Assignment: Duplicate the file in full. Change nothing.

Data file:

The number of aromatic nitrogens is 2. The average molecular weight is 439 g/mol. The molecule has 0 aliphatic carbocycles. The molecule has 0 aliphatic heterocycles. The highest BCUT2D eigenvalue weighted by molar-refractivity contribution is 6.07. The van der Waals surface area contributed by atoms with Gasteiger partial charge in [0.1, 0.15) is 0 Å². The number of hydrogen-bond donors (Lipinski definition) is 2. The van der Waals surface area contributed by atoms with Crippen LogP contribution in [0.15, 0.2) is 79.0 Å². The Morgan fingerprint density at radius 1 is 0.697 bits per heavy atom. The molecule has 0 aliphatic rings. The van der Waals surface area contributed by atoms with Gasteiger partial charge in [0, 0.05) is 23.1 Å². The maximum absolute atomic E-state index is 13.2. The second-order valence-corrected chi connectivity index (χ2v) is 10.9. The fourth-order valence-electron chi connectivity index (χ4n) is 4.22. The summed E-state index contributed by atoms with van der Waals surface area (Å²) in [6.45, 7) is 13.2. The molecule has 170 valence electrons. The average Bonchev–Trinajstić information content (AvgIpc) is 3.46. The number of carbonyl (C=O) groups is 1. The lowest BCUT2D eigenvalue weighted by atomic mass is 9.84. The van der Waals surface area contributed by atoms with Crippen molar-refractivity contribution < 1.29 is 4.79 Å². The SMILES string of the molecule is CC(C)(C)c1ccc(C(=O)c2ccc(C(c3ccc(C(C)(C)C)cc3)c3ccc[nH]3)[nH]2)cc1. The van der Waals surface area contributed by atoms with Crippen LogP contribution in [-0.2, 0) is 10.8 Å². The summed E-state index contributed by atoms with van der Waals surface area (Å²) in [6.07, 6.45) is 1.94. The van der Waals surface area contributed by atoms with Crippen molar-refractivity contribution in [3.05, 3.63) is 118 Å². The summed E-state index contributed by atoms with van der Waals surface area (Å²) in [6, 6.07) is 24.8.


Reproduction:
The number of aromatic nitrogens is 2. The average molecular weight is 439 g/mol. The molecule has 0 aliphatic carbocycles. The molecule has 0 aliphatic heterocycles. The highest BCUT2D eigenvalue weighted by molar-refractivity contribution is 6.07. The van der Waals surface area contributed by atoms with Gasteiger partial charge in [0.1, 0.15) is 0 Å². The number of hydrogen-bond donors (Lipinski definition) is 2. The van der Waals surface area contributed by atoms with Crippen LogP contribution in [0.15, 0.2) is 79.0 Å². The Morgan fingerprint density at radius 1 is 0.697 bits per heavy atom. The molecule has 0 aliphatic rings. The van der Waals surface area contributed by atoms with Gasteiger partial charge in [0, 0.05) is 23.1 Å². The maximum absolute atomic E-state index is 13.2. The second-order valence-corrected chi connectivity index (χ2v) is 10.9. The fourth-order valence-electron chi connectivity index (χ4n) is 4.22. The summed E-state index contributed by atoms with van der Waals surface area (Å²) in [6.45, 7) is 13.2. The molecule has 170 valence electrons. The average Bonchev–Trinajstić information content (AvgIpc) is 3.46. The number of carbonyl (C=O) groups is 1. The lowest BCUT2D eigenvalue weighted by atomic mass is 9.84. The van der Waals surface area contributed by atoms with Crippen molar-refractivity contribution < 1.29 is 4.79 Å². The SMILES string of the molecule is CC(C)(C)c1ccc(C(=O)c2ccc(C(c3ccc(C(C)(C)C)cc3)c3ccc[nH]3)[nH]2)cc1. The van der Waals surface area contributed by atoms with Crippen LogP contribution in [-0.2, 0) is 10.8 Å². The summed E-state index contributed by atoms with van der Waals surface area (Å²) in [6.07, 6.45) is 1.94. The van der Waals surface area contributed by atoms with Crippen molar-refractivity contribution in [3.05, 3.63) is 118 Å². The summed E-state index contributed by atoms with van der Waals surface area (Å²) in [6, 6.07) is 24.8.